Table ops

OP
A
B
C/D
Description
TNEW dst lit Set A to new table with size D (see below)
TDUP dst tab Set A to duplicated template table D
GGET dst str A = _G[D]
GSET var str _G[D] = A
TGETV dst var var A = B[C]
TGETS dst var str A = B[C]
TGETB dst var lit A = B[C]
TSETV var var var B[C] = A
TSETS var var str B[C] = A
TSETB var var lit B[C] = A
TSETM base num* (A-1)[D], (A-1)[D+1], ... = A, A+1, ...

Notes:

  • The 16 bit literal D operand of TNEW is split up into two fields: the lowest 11 bits give the array size (allocates slots 0..asize-1, or none if zero). The upper 5 bits give the hash size as a power of two (allocates 2^hsize hash slots, or none if zero).
  • GGET and GSET are named 'global' get and set, but actually index the current function environment getfenv(1) (which is usually the same as _G).
  • TGETB and TSETB interpret the 8 bit literal C operand as an unsigned integer index (0..255) into table B.
  • Operand D of TSETM points to a biased floating-point number in the constant table. Only the lowest 32 bits from the mantissa are used as a starting table index. MULTRES from the previous bytecode gives the number of table slots to fill.

Calls and Vararg Handling

All call instructions expect a special setup: the function (or object) to be called is in slot A, followed by the arguments in consecutive slots. Operand C is one plus the number of fixed arguments. Operand B is one plus the number of return values, or zero for calls which return all results (and set MULTRES accordingly).

Operand C for calls with multiple arguments (CALLM or CALLMT) is set to the number of fixed arguments. MULTRES is added to that to get the actual number of arguments to pass.

For consistency, the specialized call instructions ITERC, ITERN and the vararg instruction VARG share the same operand format. Operand C of ITERC and ITERN is always 3 = 1+2, i.e. two arguments are passed to the iterator function. Operand C of VARG is repurposed to hold the number of fixed arguments of the enclosing function. This speeds up access to the variable argument part of the vararg pseudo-frame below.

MULTRES is an internal variable that keeps track of the number of results returned by the previous call or by VARG instructions with multiple results. It's used by calls (CALLM or CALLMT) or returns (RETM) with multiple arguments and by a table initializer (TSETM).

OP
A
B
C/D
Description
CALLM base lit lit Call: A, ..., A+B-2 = A(A+1, ..., A+C+MULTRES)
CALL base lit lit Call: A, ..., A+B-2 = A(A+1, ..., A+C-1)
CALLMT base lit Tailcall: return A(A+1, ..., A+D+MULTRES)
CALLT base lit Tailcall: return A(A+1, ..., A+D-1)
ITERC base lit lit Call iterator: A, A+1, A+2 = A-3, A-2, A-1; A, ..., A+B-2 = A(A+1, A+2)
ITERN base lit lit Specialized ITERC, if iterator function A-3 is next()
VARG base lit lit Vararg: A, ..., A+B-2 = ...
ISNEXT base jump Verify ITERN specialization and jump

Note: The Lua parser heuristically determines whether pairs() or next() might be used in a loop. In this case, the JMP and the iterator call ITERC are replaced with the specialized versions ISNEXT and ITERN.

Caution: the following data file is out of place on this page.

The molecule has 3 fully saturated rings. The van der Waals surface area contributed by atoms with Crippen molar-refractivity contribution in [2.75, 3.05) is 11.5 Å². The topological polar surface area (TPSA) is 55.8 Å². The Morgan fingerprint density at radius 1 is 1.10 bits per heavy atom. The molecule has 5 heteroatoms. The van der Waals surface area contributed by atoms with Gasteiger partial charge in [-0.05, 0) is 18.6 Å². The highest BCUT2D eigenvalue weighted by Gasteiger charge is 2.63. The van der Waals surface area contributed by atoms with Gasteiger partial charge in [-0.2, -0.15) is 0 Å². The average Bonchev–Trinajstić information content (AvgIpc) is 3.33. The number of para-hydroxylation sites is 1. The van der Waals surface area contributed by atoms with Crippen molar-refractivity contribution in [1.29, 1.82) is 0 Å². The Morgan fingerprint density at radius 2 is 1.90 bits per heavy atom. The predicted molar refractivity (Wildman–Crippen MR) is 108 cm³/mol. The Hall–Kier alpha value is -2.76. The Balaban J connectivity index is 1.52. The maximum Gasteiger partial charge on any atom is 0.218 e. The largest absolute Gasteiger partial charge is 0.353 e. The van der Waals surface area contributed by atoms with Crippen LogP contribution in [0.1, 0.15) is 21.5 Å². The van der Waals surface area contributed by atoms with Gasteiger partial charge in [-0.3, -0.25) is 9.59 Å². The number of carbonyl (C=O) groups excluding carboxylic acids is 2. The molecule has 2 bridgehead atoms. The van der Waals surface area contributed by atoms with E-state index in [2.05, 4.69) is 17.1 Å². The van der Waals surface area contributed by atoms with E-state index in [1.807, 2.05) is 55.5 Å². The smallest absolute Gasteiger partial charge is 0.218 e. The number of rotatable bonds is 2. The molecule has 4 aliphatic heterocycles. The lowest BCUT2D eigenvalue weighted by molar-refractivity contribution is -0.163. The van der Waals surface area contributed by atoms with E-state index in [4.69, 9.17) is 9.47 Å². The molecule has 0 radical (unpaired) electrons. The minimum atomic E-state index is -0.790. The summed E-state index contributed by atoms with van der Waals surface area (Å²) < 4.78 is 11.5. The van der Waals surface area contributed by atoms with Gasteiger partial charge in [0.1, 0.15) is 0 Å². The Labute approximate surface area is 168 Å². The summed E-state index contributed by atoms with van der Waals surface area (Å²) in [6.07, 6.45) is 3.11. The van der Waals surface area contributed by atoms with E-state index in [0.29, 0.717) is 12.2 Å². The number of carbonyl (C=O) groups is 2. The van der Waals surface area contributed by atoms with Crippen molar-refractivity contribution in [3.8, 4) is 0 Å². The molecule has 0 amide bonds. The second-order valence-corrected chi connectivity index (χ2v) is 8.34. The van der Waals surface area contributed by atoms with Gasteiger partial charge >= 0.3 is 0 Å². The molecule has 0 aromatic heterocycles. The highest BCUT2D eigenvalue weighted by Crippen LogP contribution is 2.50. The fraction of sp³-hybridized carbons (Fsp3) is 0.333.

ISNEXT verifies at runtime that the iterator actually is the next() function, that the argument is a table and that the control variable is nil. Then it sets the lowest 32 bits of the slot for the control variable to zero and jumps to the iterator call, which uses this number to efficiently step through the keys of the table.

If any of the assumptions turn out to be wrong, the bytecode is despecialized at runtime back to JMP and ITERC.

Returns

All return instructions copy the results starting at slot A down to the slots starting at one below the base slot (the slot holding the frame link and the currently executing function).

The RET0 and RET1 instructions are just specialized versions of RET. Operand D is one plus the number of results to return.

For RETM, operand D holds the number of fixed results to return. MULTRES is added to that to get the actual number of results to return.

OP
A
D
Description
RETM base lit return A, ..., A+D+MULTRES-1
RET rbase lit return A, ..., A+D-2
RET0 rbase lit return
RET1 rbase lit return A

Loops and branches

The Lua language offers four loop types, which are translated into different bytecode instructions:

  • The numeric 'for' loop: for i=start,stop,step do body end => set start,stop,step FORI body FORL
  • The iterator 'for' loop: for vars... in iter,state,ctl do body end => set iter,state,ctl JMP body ITERC ITERL
  • The 'while' loop: while cond do body end => inverse-cond-JMP LOOP body JMP
  • The 'repeat' loop: repeat body until cond => LOOP body cond-JMP

The break and goto statements are translated into unconditional JMP or UCLO instructions.

OP
A
D
Description
FORI base jump Numeric 'for' loop init
JFORI base jump Numeric 'for' loop init, JIT-compiled
FORL base jump Numeric 'for' loop
IFORL base jump Numeric 'for' loop, force interpreter
JFORL base lit Numeric 'for' loop, JIT-compiled
ITERL base jump Iterator 'for' loop
IITERL base jump Iterator 'for' loop, force interpreter
JITERL base lit Iterator 'for' loop, JIT-compiled
LOOP rbase jump Generic loop
ILOOP rbase jump Generic loop, force interpreter
JLOOP rbase lit Generic loop, JIT-compiled
JMP rbase jump Jump

Operand A holds the first unused slot for the JMP instruction, the base slot for the loop control variables of the *FOR* instructions (idx, stop, step, ext idx) or the base of the returned results from the iterator for the *ITERL instructions (stored below are func, state and ctl).